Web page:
Incentives and workers'motivation in the public sector
Civil servants have a reputation for being lazy. However, people's personal experiences with civil servants frequently run counter to this stereotype. We develop a model of an economy in which workers differ in laziness and in public service motivation, and characterise optimal incentive contracts for public sector workers under different informational assumptions. When civil servants'effort is unverifiable, lazy workers find working in the public sector highly attractive and may crowd out dedicated workers. When effort is verifiable, a cost-minimising government optimally attracts dedicated workers as well as the economy's laziest workers by offering separating contracts, which are both distorted.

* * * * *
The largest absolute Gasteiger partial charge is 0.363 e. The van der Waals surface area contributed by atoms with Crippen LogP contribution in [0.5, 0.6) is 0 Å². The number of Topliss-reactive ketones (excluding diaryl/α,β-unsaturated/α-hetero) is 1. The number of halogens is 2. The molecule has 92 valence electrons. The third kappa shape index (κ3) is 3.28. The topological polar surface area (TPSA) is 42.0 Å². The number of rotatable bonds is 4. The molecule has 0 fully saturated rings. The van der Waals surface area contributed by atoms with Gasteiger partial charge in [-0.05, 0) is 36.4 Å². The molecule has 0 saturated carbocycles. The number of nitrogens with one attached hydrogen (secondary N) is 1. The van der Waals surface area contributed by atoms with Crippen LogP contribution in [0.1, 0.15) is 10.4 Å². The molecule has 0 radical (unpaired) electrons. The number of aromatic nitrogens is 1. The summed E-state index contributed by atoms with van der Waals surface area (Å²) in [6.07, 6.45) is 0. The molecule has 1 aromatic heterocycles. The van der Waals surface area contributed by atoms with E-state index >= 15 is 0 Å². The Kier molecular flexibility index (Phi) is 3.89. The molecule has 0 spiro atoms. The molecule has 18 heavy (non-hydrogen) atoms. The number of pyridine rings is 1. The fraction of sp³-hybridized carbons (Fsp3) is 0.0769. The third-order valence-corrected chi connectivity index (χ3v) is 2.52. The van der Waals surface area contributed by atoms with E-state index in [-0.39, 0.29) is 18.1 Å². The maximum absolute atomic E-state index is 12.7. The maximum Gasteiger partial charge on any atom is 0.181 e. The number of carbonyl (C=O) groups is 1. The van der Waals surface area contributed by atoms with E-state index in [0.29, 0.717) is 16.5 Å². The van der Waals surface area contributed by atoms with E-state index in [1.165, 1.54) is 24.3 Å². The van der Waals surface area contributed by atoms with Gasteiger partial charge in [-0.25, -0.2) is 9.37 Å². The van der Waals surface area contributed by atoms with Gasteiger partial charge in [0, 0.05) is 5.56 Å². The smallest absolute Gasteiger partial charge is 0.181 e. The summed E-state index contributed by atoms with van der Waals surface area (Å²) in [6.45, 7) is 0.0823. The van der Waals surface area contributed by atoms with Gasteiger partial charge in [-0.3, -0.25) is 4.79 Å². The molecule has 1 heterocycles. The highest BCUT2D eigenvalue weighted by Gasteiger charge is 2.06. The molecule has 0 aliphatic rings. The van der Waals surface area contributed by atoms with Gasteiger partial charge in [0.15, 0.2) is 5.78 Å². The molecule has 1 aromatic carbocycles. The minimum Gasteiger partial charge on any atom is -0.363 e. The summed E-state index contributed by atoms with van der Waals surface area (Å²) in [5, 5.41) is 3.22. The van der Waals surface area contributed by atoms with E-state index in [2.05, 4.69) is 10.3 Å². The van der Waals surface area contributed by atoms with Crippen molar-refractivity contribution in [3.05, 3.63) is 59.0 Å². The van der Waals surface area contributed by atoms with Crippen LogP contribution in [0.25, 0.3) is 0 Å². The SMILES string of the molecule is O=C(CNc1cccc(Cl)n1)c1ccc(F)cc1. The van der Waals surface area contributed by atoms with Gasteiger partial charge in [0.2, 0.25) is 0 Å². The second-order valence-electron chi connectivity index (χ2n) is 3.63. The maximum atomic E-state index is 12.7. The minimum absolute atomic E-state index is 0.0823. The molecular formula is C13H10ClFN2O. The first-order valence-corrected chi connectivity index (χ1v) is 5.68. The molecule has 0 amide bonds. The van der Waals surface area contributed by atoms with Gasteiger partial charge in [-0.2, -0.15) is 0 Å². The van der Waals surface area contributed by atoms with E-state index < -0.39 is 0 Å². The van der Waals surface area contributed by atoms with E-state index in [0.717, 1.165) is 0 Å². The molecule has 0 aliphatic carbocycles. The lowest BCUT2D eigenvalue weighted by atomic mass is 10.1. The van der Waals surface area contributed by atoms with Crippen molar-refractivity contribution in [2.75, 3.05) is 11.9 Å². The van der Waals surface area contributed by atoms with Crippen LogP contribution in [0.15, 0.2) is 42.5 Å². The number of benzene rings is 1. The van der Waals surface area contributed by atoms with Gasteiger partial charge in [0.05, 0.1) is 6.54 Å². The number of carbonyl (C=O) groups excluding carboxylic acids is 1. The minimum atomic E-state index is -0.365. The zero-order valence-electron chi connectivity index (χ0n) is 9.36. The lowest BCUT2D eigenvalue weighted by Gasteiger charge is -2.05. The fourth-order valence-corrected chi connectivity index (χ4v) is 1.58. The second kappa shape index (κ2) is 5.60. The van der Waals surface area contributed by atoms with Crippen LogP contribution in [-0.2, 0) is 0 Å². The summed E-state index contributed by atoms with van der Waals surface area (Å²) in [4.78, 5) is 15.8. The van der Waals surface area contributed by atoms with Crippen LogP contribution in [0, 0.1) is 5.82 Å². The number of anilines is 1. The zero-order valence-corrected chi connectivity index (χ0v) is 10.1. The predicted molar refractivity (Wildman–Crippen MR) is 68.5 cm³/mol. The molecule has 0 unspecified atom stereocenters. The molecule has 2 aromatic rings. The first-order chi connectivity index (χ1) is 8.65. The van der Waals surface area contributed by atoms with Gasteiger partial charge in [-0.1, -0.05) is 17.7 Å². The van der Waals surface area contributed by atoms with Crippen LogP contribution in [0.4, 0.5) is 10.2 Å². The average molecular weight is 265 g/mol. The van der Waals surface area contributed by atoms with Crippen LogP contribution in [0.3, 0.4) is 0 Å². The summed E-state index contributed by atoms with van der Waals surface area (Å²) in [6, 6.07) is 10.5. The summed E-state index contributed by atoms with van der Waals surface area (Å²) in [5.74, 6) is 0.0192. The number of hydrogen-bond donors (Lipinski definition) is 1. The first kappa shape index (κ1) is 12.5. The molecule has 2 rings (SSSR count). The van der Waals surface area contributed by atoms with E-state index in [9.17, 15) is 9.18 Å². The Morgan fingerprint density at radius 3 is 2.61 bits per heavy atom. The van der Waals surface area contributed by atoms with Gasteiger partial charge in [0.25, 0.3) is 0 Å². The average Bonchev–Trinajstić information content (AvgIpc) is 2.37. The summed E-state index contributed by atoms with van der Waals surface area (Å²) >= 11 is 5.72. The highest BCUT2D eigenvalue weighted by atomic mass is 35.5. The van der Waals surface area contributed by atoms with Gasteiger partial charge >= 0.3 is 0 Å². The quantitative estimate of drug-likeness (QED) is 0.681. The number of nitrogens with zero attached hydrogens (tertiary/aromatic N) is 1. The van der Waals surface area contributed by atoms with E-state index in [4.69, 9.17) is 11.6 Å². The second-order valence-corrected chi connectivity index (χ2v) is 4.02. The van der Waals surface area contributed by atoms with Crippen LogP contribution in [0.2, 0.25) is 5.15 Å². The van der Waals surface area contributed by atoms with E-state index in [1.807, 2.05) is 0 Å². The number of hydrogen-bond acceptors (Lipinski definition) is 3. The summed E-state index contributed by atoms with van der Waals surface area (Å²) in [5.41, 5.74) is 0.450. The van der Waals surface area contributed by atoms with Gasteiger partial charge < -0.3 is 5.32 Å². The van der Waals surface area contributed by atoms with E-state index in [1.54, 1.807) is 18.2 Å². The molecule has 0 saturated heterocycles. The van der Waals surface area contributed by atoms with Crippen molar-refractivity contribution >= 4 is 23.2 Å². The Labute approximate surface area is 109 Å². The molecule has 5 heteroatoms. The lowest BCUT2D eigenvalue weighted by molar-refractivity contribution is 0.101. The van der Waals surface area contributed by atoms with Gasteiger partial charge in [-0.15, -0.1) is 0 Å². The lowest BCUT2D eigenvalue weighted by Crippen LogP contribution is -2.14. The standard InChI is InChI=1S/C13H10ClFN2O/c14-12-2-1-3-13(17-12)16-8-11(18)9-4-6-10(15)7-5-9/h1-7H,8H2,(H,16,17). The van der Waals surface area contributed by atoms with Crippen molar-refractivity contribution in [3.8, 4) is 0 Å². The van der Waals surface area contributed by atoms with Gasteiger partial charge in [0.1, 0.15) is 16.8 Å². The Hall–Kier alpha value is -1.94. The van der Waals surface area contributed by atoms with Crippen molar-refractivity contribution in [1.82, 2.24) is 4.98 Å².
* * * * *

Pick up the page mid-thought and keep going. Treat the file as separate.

|Keywords||civil servants, incentives, motivation|
|Persistent URL||dx.doi.org/10.1111/j.1468-0297.2007.02108.x, hdl.handle.net/1765/27489|
Delfgaauw, J, & Dur, A.J. (2008). Incentives and workers'motivation in the public sector. The Economic Journal, 118(525), 171–191. doi:10.1111/j.1468-0297.2007.02108.x